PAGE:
These two small hotels, located a couple of blocks apart just steps from the Bennett Avenue casino district, are located in historic Cripple Creek buildings. The St. Nicholas, an 1898 hospital was renovated in 1996 into a 15-room hotel that incorporates 19th-century details in a comfortably modern hotel. There’s a rooftop Jacuzzi, outdoor decks, and the boiler room tavern, named for the massive cast iron front plate from the building’s original coal-fired furnace that now serves as the tavern’s back bar. Perched on a hill overlooking downtown, the St. Nicholas offers expansive views and quiet, private rooms. Carr Manor, the former Cripple Creek High School building, is now an elegant 14-room boutique hotel. The hotel is open seven days a week from May 15 to October 15, and on weekends for the other seven months of the year. The rooms are large and fairly luxurious, and the hotel is oriented to adult visitors.

Buena Vista

MT. PRINCETON HOT SPRINGS

This comfortable little resort next to Chalk Creek stream that flows into the Arkansas at Nathrop, a few miles south of Buena Vista on Highway 24. The resort’s hot springs are entirely natural, maintaining a constant temperature of 120 degrees. Several natural pools at creekside are available when the creek’s flow is low enough, but there are also six outdoor hot pools. There’s been a hotel on the site since the late 19th  century, but today’s buildings are modern and comfortable. Guests can stay in private luxury cabins, in the main lodge, or in two detached multi-room buildings. From about 1915 until the mid-1920s, Mt. Princeton was one of America’s premier hot springs resorts. The four-floor hotel included towers that reached more than 100 feet into the sky. Guests arrived on railroad spur that brought them directly to the hotel, where dining tables were set with heavy silver and fine china in the hotel’s exclusive pattern. But all good things must come to an end. The railroad discontinued service in 1926, the Great Depression shuttered the hotel, and in 1950, the hotel was disassembled and the lumber was used to build a Texas subdivision.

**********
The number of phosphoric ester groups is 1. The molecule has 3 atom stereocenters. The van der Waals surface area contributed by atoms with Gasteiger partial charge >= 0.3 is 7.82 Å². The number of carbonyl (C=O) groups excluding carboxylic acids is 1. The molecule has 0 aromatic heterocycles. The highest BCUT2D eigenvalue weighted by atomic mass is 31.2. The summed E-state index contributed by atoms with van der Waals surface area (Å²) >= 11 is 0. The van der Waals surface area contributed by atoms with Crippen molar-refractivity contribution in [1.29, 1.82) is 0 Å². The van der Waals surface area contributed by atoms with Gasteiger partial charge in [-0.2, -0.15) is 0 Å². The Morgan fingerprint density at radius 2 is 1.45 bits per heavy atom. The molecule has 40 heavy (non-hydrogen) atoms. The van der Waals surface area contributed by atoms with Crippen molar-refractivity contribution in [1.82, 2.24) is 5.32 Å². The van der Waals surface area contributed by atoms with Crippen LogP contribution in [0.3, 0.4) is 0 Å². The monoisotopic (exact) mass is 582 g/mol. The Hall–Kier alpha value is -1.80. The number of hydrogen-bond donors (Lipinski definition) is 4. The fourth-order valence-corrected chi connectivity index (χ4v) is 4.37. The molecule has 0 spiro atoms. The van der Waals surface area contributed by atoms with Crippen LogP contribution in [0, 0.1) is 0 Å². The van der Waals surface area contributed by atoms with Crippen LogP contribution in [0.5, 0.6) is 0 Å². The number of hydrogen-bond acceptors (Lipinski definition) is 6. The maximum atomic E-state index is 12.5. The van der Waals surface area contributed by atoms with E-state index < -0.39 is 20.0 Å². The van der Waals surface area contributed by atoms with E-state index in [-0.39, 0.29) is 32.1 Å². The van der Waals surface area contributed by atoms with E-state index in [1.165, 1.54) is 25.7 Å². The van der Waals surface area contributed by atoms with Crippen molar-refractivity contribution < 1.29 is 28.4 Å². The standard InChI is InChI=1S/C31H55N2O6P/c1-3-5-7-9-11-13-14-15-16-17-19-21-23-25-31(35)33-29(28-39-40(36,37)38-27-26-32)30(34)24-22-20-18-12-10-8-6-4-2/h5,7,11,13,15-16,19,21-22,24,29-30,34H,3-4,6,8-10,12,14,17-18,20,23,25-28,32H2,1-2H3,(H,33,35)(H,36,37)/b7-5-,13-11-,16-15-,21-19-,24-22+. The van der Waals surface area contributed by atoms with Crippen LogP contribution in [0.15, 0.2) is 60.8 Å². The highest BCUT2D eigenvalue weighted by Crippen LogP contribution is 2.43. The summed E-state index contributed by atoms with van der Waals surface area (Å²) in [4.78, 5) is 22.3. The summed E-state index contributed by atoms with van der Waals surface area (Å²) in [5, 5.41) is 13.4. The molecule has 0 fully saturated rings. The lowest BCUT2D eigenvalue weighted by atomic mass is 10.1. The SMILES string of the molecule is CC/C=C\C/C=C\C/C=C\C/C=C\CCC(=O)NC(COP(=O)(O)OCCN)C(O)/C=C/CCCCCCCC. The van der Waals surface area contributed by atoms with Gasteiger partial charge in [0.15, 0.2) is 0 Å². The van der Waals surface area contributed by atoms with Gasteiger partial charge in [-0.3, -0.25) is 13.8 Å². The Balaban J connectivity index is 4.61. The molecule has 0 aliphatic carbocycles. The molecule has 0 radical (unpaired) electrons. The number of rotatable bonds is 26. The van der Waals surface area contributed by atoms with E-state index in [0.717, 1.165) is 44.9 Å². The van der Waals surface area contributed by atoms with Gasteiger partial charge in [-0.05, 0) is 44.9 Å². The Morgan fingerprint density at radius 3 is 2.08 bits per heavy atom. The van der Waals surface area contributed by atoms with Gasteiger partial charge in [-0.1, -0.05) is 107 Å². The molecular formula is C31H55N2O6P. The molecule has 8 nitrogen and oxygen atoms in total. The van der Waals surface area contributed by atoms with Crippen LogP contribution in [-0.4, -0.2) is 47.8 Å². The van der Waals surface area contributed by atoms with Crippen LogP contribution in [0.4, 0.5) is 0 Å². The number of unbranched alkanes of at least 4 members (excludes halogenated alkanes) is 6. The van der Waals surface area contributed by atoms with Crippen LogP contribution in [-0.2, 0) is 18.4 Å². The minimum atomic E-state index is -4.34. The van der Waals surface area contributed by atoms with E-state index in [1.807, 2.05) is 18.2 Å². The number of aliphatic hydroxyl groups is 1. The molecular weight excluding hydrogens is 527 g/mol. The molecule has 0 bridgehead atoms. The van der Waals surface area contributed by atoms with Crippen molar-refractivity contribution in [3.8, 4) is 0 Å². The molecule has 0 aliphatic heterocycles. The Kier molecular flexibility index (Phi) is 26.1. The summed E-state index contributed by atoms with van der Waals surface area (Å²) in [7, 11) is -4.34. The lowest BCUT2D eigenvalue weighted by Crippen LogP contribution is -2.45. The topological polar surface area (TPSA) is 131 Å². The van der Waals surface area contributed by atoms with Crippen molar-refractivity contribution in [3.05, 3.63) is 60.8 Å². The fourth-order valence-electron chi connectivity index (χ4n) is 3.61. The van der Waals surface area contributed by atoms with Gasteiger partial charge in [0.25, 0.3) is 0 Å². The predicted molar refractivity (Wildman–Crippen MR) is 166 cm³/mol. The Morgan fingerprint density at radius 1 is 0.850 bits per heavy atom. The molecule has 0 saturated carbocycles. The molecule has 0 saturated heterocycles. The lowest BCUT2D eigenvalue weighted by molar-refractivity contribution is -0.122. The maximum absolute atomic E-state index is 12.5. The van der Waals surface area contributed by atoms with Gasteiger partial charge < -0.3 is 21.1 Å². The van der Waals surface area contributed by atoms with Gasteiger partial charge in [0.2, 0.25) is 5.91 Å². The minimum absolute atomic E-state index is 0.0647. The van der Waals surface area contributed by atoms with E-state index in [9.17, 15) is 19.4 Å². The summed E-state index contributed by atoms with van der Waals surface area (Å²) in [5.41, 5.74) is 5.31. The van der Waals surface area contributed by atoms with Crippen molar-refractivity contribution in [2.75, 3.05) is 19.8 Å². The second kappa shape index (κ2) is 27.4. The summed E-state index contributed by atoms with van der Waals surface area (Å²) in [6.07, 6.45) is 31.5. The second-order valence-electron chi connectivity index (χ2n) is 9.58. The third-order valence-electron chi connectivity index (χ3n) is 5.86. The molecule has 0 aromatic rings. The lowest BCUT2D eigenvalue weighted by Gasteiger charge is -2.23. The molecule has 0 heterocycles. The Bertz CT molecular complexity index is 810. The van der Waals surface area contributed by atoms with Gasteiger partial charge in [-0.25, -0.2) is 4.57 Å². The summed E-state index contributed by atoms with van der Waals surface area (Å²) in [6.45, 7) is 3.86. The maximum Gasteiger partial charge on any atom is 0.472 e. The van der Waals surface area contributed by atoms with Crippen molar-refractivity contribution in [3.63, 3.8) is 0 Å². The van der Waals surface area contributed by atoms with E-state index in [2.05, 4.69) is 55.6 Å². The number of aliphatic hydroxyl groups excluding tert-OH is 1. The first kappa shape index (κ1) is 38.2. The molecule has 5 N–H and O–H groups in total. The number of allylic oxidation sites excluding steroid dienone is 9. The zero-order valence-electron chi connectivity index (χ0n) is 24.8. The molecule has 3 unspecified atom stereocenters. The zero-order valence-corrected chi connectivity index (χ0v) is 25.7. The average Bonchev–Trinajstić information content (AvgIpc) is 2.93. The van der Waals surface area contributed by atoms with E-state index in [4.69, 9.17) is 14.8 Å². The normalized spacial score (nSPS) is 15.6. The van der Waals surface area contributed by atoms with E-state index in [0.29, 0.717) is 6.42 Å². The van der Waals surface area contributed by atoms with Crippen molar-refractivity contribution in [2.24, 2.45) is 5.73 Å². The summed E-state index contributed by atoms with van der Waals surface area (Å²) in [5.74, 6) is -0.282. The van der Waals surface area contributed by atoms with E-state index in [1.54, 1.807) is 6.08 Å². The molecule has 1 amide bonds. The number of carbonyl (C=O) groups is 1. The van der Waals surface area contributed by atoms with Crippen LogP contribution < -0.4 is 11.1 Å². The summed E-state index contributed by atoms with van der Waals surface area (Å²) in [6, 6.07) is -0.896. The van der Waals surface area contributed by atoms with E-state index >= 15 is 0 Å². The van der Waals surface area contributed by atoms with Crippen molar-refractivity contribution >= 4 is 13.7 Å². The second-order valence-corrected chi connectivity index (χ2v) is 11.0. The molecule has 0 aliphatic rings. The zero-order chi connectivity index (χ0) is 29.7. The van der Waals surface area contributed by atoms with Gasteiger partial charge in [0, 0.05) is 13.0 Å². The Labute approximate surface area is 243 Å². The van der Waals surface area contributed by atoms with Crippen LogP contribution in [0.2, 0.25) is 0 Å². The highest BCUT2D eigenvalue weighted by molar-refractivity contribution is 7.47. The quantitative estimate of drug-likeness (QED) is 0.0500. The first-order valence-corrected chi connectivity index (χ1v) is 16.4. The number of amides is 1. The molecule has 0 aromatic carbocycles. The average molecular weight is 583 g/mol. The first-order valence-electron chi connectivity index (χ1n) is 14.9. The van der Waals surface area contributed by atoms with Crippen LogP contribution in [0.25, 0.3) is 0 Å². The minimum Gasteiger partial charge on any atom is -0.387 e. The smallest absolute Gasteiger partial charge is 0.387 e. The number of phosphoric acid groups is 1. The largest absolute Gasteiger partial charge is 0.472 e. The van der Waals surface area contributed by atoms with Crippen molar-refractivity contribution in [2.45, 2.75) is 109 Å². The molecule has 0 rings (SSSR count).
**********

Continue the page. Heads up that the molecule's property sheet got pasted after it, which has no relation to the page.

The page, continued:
Today’s Mt. Princeton is once again thriving thanks to its inexhaustible hot springs. If you’re thinking of bagging one or two of the Sawatch Range 14ers, make the healing waters of Mt. Princeton your base camp.

COURTESY OF THE SALIDA REGIONAL LIBRARY, BOB RUSH COLLECTION: PALACE HOTEL, 1920

Salida

PALACE HOTEL

The 1909 Palace Hotel is in the heart of Salida’s magnificently preserved and restored downtown and in easy walking distance of great bars, restaurants, and shops. Fifteen spacious suites, all named and uniquely decorated, await the weary traveler. And, unless you reserve a first-floor suite, you’ll access your room just as did guests in 1909, via a wide staircase to the second and third floors. Rooms are spacious, light-filled, and comfortable as well as eminently affordable. We recommend the second-floor DR&GW Suite, which memorializes the historic railroad that long served Salida and the Arkansas Valley.

Cañon City

THE ROBISON MANSION

A fully restored three-story brick and stone 1884 mansion in Cañon City is a spectacular events center that also offers overnight accommodations for parties of up to ten people. It’s not a hotel in the ordinary sense of the word, but nothing about the Robison Mansion is ordinary. From the Austrian-made original mahogany spiral staircase to the amazing 19th-century interior detailing, it’s available for a price. You can rent the entire 6,500 square foot mansion, which can house up to ten guests in baronial style for $1,500 a night. For a couple, that’s a lot more than the Broadmoor, but you won’t have to share the experience with hundreds of other visitors. If you’re planning a company event, a wedding or a family reunion, the mansion is a perfect fit and you can likely arrange for an overnight stay as well.